Also, despite the fact that cider has seen explosive growth in recent years, it is still small and relatively unknown here in the US. To help continue that growth for all craft cider makers, we at Angry Orchard encourage drinkers to learn as much as they can about cider, and we see our new orchard and Innovation Cider House in Walden, New York as a place people can come to explore.
When creating one of Angry Orchard’s seasonal styles, what are your influences?
Inspiration can come from anywhere. When brainstorming ingredients for a seasonal recipe, I think about a number of things — like what’s in season and growing locally, and what flavors, foods and traditions are associated with a certain time of year. For example, Cinnful Apple, our current fall seasonal cider, has a spicy kick of cinnamon which makes you think of the types of food we eat during the fall/winter and pairs well with many of these foods as well, like BBQ, butternut squash soup and pumpkin pie to name a few.
What’s your favorite Angry Orchard’s style and what recipe would you pair with it?
It’s hard to pick a favorite style because it depends on the occasion or what I’m eating. I really love Angry Orchard Crisp Apple. It has a bright, fresh, juicy apple flavor and great balance between sweet and dry, along with tannin from the bittersweet apples we source from France. It goes well with almost any food — but especially rich, bold food like barbecue. Another favorite is Strawman from our Cider House Collection. Inspired by centuries-old farmhouse cider making techniques, it is dry with a big, ripe apple flavor and a little bit of farm funk. When it comes to pairing with food, I love this cider with ripe Camembert cheese, charcuterie and a crusty baguette.
Ryan, Thank you for taking the time to help us learn more about hard cider.
- 2.5 lb. or 6 chicken thighs; cleaned and patted dry
- 4 tbsp. olive oil; more or less
- 4 tbsp. curry powder; divided in half more or less
- 1-1/2 tsp. ground cinnamon; divided in half
- 2 tsp. garlic powder; more or less
- 1 tsp. smoked paprika
- 1 tsp. sea salt; more or less to taste
- 1 tsp. fresh black pepper; more or less to taste
- 1-12 oz. bottle hard apple cider beer (used Angry Orchard’s Crisp Apple)
- 1/4 cup apple cider vinegar
- One-4-inch piece of fresh ginger; peeled and finely shredded; divided in half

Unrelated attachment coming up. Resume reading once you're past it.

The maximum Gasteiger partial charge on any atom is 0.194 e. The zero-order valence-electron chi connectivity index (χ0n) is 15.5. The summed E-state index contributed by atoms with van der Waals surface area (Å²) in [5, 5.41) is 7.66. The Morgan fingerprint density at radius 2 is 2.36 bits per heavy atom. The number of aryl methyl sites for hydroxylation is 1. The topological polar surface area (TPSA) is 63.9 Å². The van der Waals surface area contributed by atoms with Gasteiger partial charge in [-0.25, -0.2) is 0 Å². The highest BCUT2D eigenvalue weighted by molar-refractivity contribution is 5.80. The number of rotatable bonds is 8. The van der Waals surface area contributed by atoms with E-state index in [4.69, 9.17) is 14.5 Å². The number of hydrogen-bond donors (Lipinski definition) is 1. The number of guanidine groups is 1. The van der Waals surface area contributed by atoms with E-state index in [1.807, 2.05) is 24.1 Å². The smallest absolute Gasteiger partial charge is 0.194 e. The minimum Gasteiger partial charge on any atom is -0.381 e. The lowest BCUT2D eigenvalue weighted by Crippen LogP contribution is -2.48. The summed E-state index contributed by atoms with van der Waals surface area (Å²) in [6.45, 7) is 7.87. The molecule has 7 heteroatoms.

- 2 tsp. honey
- 1 large head of green cabbage; roughly chopped
- 4 garlic cloves; minced
- 1 large sweet onion; roughly chopped
- A few twigs of thyme wrapped in twine; more for garnish
- 1 bay leaf
- 2 tart apples; peeled, cored and cut into half inch slices
- Optional dried red chili pepper
- Serve with brown rice or bread
- Season both sides of chicken thighs with two tablespoons of olive oil, one tablespoon curry powder, a half teaspoon cinnamon, garlic powder, smoked paprika, sea salt and black pepper. Place chicken thighs in a large bowl or ziplock bag.
- Whisk one tablespoons curry, the second half teaspoon of cinnamon, hard cider, vinegar, the first half of the fresh ginger and honey in a medium bowl. Pour curry-hard cider mix over the chicken thighs. Cover bowl with plastic wrap or securely seal ziplock bag. Marinate over night or for at least four hours, turning bag or mixing chicken in the bowl halfway during the marination process.
- Preheat oven to 375ºF.
- Place a large, cast iron dutch oven pot over medium-high heat. Pour two tbsp. of olive oil into the hot pot. Wait a few seconds for the oil to get warm.
- Depending on the size of the pot and working in batches, place about three chicken thighs in the pot (Be careful not to overcrowd the pot). Be sure to reserve the curry-hard cider marinade in the ziplock or bowl. After about three minutes or when golden brown, turn the chicken thighs over to sear the other side for an additional three minutes. Place chicken thighs over a paper towel-lined plate. Repeat this step with the other chicken thighs.
- Meanwhile toss cabbage with 1 tablespoon curry, the last half teaspoon of cinnamon, sea salt, black pepper, the last half of the ginger, minced fresh garlic, chopped onion, thyme, bay leaf and an optional red chili pepper.
- When the chicken thighs are done searing over the stove, turn off the heat. Discard all but about one teaspoon of oil from the pot. Pour in the reserved marinade. Turn on the stove to medium heat. When it starts to simmer, occasionally stir and scrape the bottom of the pan for about five minutes or when the marinade reduces in half. Stir in the cabbage-onion mix for about one minute. If necessary, adjust seasoning. Turn off the heat. Stir the chicken thighs and apple slices into the cabbage.
- Place the uncovered pot into the oven. Roast for about 45 minutes to one hour or until the cabbage is wilted and the chicken is thoroughly cooked.
- Garnish with thyme.
One thought on “Appetizing Thoughts: The Difference Between Hard Cider and Apple Cider Beer”
I prefer beer over hard cider any day when it comes to drinking, but if we’re talking about cooking, the latter is great for just that. Especially those fall fruit varieties that go so well in braised or baked goods. This looks beautiful!
Comments are closed.